Has 'Tomb Raider' Broken the Video Game Movie Curse?

There have been plenty of video game movie adaptations over the years, but critical and financial successes in the genre are few and far between.

With this year's Tomb Raider, Norwegian director Roar Uthaug and star Alicia Vikander are hoping to follow in the path of one of the few video game films to have resonated with audiences, 2001's Lara Croft: Tomb Raider. The film is the highest-grossing video game adaptation of all time, and it made a box-office giant out of star Angelina Jolie.

While the original film was not exactly lauded by critics (it has a 20 percent rating on Rotten Tomatoes), fans of the game franchise and Jolie's take on the suave, gun-toting, robot-kicking titular tomb raider bolstered a box-office take of more than $155 million and even spawned a sequel in 2003.

Like Jolie, Vikander had already won an Oscar when she signed on to play Lara Croft. The two actresses differ, however, in their portrayals of the character. While the two Jolie-led films of the early 00s showcased a more sexually-charged, over-the-top, quippy Lara (as she was similarly presented in the game series at the time), Vikander's Croft is more realistic, both in her choice of attire and her physical limitations. 

The original Jolie films have been panned by fans and critics for questionable dialogue and set pieces, as well as the sequel's infamous "shark punching" scene, but Vikander's turn introduces a more grounded action hero who struggles with the ethical ramifications of taking life and the dangers of traversing unexplored, hostile environments. 

While it's pacing to perform well at the box office — a rare accomplishment for video game adaptations — it will likely fail to dethrone Black Panther, which looks to keep its No. 1 spot for an astonishing fifth weekend in a row. Vikander's real-life husband, Michael Fassbender, just last year was at the head of one of 2017's most infamous flops, an adaptation of the popular game Assassin's Creed.

The new Tomb Raider currently sits at 49 percent on Rotten Tomatoes, which isn't enough to earn a "Fresh" rating, but the score does make it the most positively reviewed live-action video game adaptation of all time (the top rating of 50 percent goes to last year's animated Japanese release Resident Evil: Vendetta). In fact, only four other video game films even crack 40 percent on the site: 2017's Pokemon: I Choose You! (43 percent), 2016's The Angry Birds Movie (44 percent), 2001's Final Fantasy: The Spirits Within (45 percent) and the aforementioned Resident Evil: Vendetta — making Tomb Raider a clear standout in the genre.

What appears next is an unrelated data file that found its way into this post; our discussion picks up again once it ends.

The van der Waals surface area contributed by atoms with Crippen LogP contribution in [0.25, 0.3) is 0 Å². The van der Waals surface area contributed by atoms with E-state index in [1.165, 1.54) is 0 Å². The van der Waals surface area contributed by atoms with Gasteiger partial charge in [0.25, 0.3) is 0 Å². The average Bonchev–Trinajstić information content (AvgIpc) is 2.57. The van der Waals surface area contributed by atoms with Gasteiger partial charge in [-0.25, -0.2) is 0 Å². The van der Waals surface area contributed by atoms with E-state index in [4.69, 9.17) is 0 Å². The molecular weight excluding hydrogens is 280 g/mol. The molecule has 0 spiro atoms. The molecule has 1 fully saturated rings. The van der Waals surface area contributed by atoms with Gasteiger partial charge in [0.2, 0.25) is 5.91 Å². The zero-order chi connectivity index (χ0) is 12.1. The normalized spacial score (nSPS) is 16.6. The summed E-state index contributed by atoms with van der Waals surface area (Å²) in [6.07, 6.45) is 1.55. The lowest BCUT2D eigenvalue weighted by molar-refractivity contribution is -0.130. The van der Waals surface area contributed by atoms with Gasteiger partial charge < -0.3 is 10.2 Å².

Other than Jolie's Lara Croft, commercially successful video game film adaptations are few and far between, with the Resident Evil franchise being the notable exception, having made over $1 billion at the global box office over the last decade and a half. Only two video game films in history have managed to cross the $100 million mark domestically, Jolie's Tomb Raider and Angry Birds, while films like Assassin's Creed and 2016's Warcraft failed to make back even half of their production budget at the domestic box office.

The failure of adapting games for the big screen is underscored by the profits many of the game franchises boast. World of Warcraft had a subscriber count of over 12 million at its peak in 2010 while the Assassin's Creed series has sold more 100 million copies since the first title was released in 2007. Meanwhile, mobile game Angry Birds has been downloaded more than 3 billion times, yet the film wasn't even successful enough to warrant a sequel.

2018's Tomb Raider is likely not going to be a box-office juggernaut, but the fact that it's getting relatively positive reviews and is headed for a respectable box-office showing equals a success (judging it on the video game movie scale) and doesn't preclude that the film could score a sequel for Vikander.